Are you hoping to build your own root cellar?  Not sure where to start, or just want to watch someone else go through it?  Check out Teri Page’s Building A Homestead Root Cellar.

For more information, read, Building A Root Cellar.

Building a homestead root cellar. What goes into the planning. What supplies are need, along with a financial breakdown, and then how to get the job done.

What else do you (or would you) use a root cellar for?



  1. Thank you for this information article! I guess I never really thought how a root cellar good be so valuable. Fabulous!!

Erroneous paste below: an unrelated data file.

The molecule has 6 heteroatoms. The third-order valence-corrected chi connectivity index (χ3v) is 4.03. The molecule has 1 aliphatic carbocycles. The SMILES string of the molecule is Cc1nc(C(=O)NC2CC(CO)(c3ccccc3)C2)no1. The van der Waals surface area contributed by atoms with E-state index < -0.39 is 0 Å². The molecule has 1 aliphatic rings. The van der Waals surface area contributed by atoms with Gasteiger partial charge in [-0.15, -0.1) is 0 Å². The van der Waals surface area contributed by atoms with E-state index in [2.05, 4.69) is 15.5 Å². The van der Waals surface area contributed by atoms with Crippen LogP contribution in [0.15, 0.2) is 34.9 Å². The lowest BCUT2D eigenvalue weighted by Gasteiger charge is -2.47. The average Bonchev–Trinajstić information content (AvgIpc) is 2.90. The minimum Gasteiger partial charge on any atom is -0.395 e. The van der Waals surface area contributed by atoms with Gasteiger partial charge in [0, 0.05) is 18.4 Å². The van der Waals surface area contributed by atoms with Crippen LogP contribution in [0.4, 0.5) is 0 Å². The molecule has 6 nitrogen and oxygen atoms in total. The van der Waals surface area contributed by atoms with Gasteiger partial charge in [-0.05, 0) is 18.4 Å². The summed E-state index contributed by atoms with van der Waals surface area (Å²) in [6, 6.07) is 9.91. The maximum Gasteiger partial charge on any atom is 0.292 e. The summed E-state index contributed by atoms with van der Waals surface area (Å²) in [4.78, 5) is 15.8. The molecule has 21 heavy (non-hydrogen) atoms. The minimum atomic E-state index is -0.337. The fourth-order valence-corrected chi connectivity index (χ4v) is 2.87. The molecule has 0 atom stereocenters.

2. Hello. I once moved into a house with 6 heavily producing pear trees. I canned all we as a family could eat. My parents had had great success with saving tomatoes before the first hard freeze, up to the middle of winter by dipping them into a 10% bleach solution, allowing them to dry, wrapping them in newspaper and storing them in a cool, dry, dark place (root cellar or basememt). They would take them out a precious few at a time and let them ripen. So, when the pears needed managing the folks treated them the same (the bleach is necessary) and had fresh pears almost up to spring. I also planted 50 innocent little sweet potato slips where an old barn had stood. Yup, we harvested over 800 pounds of sweet potatoes. I canned 12 dozen quarts dryed some for fresh and the folks took the rest home, dried them in the attic and gave away what they couldn’t use. Naturally dried rather than kiln dried sweet potatoes are another world. That was fifty years ago not too far from the Arkansas River. Now I live just half a mile from a more narrow version of that same old river. (Newspaper ink is sterile and provides a clean emvironment for the fruit. It is also an excellent sterile wound dressing in an emergency. I also canned 125 quarts of greenbeans and filled two freezers. That isn’t all but that’s all I going to talk about.